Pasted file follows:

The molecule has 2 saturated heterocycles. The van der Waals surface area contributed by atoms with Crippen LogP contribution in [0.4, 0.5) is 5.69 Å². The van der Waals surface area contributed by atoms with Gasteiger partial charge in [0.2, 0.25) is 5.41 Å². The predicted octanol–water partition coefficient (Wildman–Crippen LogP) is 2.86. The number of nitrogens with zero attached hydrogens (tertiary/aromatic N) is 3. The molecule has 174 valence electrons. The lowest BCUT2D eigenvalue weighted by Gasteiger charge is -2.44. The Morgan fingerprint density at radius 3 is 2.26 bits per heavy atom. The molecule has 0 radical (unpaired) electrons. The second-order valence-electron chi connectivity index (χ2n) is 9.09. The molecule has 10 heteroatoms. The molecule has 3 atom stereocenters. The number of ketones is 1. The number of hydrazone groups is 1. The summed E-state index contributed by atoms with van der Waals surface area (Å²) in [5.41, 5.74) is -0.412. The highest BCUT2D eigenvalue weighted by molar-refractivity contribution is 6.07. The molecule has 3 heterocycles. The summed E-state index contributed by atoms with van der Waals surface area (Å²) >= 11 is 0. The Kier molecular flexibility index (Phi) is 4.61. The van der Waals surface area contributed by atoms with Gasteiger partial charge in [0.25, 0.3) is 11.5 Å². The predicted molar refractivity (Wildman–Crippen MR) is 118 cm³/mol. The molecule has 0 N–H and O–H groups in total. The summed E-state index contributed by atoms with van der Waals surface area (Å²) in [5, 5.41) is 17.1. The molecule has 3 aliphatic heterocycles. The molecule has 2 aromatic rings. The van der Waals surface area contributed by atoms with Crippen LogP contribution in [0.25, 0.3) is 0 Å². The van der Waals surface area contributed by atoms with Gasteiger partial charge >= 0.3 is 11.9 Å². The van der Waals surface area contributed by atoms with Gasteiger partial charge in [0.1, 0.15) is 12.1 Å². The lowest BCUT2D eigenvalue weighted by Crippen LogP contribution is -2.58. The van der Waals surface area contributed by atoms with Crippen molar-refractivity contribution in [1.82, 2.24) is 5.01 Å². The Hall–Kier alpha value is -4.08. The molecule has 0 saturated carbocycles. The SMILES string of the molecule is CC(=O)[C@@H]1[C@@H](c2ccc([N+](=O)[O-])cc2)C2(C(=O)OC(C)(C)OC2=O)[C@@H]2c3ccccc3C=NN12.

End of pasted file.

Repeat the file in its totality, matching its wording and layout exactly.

The molecule has 2 saturated heterocycles. The van der Waals surface area contributed by atoms with Crippen LogP contribution in [0.4, 0.5) is 5.69 Å². The van der Waals surface area contributed by atoms with Gasteiger partial charge in [0.2, 0.25) is 5.41 Å². The predicted octanol–water partition coefficient (Wildman–Crippen LogP) is 2.86. The number of nitrogens with zero attached hydrogens (tertiary/aromatic N) is 3. The molecule has 174 valence electrons. The lowest BCUT2D eigenvalue weighted by Gasteiger charge is -2.44. The Morgan fingerprint density at radius 3 is 2.26 bits per heavy atom. The molecule has 0 radical (unpaired) electrons. The second-order valence-electron chi connectivity index (χ2n) is 9.09. The molecule has 10 heteroatoms. The molecule has 3 atom stereocenters. The number of ketones is 1. The number of hydrazone groups is 1. The summed E-state index contributed by atoms with van der Waals surface area (Å²) in [5.41, 5.74) is -0.412. The highest BCUT2D eigenvalue weighted by molar-refractivity contribution is 6.07. The molecule has 3 heterocycles. The summed E-state index contributed by atoms with van der Waals surface area (Å²) >= 11 is 0. The Kier molecular flexibility index (Phi) is 4.61. The van der Waals surface area contributed by atoms with Gasteiger partial charge in [0.25, 0.3) is 11.5 Å². The predicted molar refractivity (Wildman–Crippen MR) is 118 cm³/mol. The molecule has 0 N–H and O–H groups in total. The summed E-state index contributed by atoms with van der Waals surface area (Å²) in [5, 5.41) is 17.1. The molecule has 3 aliphatic heterocycles. The molecule has 2 aromatic rings. The van der Waals surface area contributed by atoms with Crippen LogP contribution in [0.25, 0.3) is 0 Å². The van der Waals surface area contributed by atoms with Gasteiger partial charge >= 0.3 is 11.9 Å². The van der Waals surface area contributed by atoms with Gasteiger partial charge in [0.1, 0.15) is 12.1 Å². The lowest BCUT2D eigenvalue weighted by Crippen LogP contribution is -2.58. The van der Waals surface area contributed by atoms with Crippen molar-refractivity contribution in [1.82, 2.24) is 5.01 Å². The Hall–Kier alpha value is -4.08. The molecule has 0 saturated carbocycles. The SMILES string of the molecule is CC(=O)[C@@H]1[C@@H](c2ccc([N+](=O)[O-])cc2)C2(C(=O)OC(C)(C)OC2=O)[C@@H]2c3ccccc3C=NN12.